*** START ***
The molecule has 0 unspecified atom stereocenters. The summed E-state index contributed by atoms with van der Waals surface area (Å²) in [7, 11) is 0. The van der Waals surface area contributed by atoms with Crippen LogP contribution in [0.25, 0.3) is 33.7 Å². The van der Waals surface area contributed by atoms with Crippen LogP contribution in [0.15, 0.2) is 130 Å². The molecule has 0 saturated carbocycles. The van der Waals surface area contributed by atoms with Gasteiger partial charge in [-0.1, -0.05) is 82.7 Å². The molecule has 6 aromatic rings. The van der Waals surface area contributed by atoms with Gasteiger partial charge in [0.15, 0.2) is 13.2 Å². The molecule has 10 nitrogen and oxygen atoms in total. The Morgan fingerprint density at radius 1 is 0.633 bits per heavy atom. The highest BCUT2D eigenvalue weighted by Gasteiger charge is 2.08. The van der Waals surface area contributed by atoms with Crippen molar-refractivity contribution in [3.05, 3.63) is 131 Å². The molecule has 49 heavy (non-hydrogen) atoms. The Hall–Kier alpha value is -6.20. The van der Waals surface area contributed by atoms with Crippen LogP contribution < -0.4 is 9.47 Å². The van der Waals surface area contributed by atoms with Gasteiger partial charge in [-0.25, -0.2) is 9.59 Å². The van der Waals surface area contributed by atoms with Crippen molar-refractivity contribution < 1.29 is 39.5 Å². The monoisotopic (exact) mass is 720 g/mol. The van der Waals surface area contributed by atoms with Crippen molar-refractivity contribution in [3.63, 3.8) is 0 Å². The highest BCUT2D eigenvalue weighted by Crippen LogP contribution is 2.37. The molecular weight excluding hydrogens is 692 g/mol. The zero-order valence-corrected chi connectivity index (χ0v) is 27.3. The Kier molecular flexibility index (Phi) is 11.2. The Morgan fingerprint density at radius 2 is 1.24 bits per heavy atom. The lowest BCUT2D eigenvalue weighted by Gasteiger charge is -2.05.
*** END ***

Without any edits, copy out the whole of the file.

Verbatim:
The molecule has 0 unspecified atom stereocenters. The summed E-state index contributed by atoms with van der Waals surface area (Å²) in [7, 11) is 0. The van der Waals surface area contributed by atoms with Crippen LogP contribution in [0.25, 0.3) is 33.7 Å². The van der Waals surface area contributed by atoms with Crippen LogP contribution in [0.15, 0.2) is 130 Å². The molecule has 0 saturated carbocycles. The van der Waals surface area contributed by atoms with Gasteiger partial charge in [-0.1, -0.05) is 82.7 Å². The molecule has 6 aromatic rings. The van der Waals surface area contributed by atoms with Gasteiger partial charge in [0.15, 0.2) is 13.2 Å². The molecule has 10 nitrogen and oxygen atoms in total. The Morgan fingerprint density at radius 1 is 0.633 bits per heavy atom. The highest BCUT2D eigenvalue weighted by Gasteiger charge is 2.08. The van der Waals surface area contributed by atoms with Crippen molar-refractivity contribution in [3.05, 3.63) is 131 Å². The molecule has 49 heavy (non-hydrogen) atoms. The Hall–Kier alpha value is -6.20. The van der Waals surface area contributed by atoms with Crippen LogP contribution < -0.4 is 9.47 Å². The van der Waals surface area contributed by atoms with Gasteiger partial charge in [-0.25, -0.2) is 9.59 Å². The van der Waals surface area contributed by atoms with Crippen molar-refractivity contribution < 1.29 is 39.5 Å². The monoisotopic (exact) mass is 720 g/mol. The van der Waals surface area contributed by atoms with Crippen molar-refractivity contribution in [3.63, 3.8) is 0 Å². The highest BCUT2D eigenvalue weighted by Crippen LogP contribution is 2.37. The molecular weight excluding hydrogens is 692 g/mol. The zero-order valence-corrected chi connectivity index (χ0v) is 27.3. The Kier molecular flexibility index (Phi) is 11.2. The Morgan fingerprint density at radius 2 is 1.24 bits per heavy atom. The lowest BCUT2D eigenvalue weighted by Gasteiger charge is -2.05.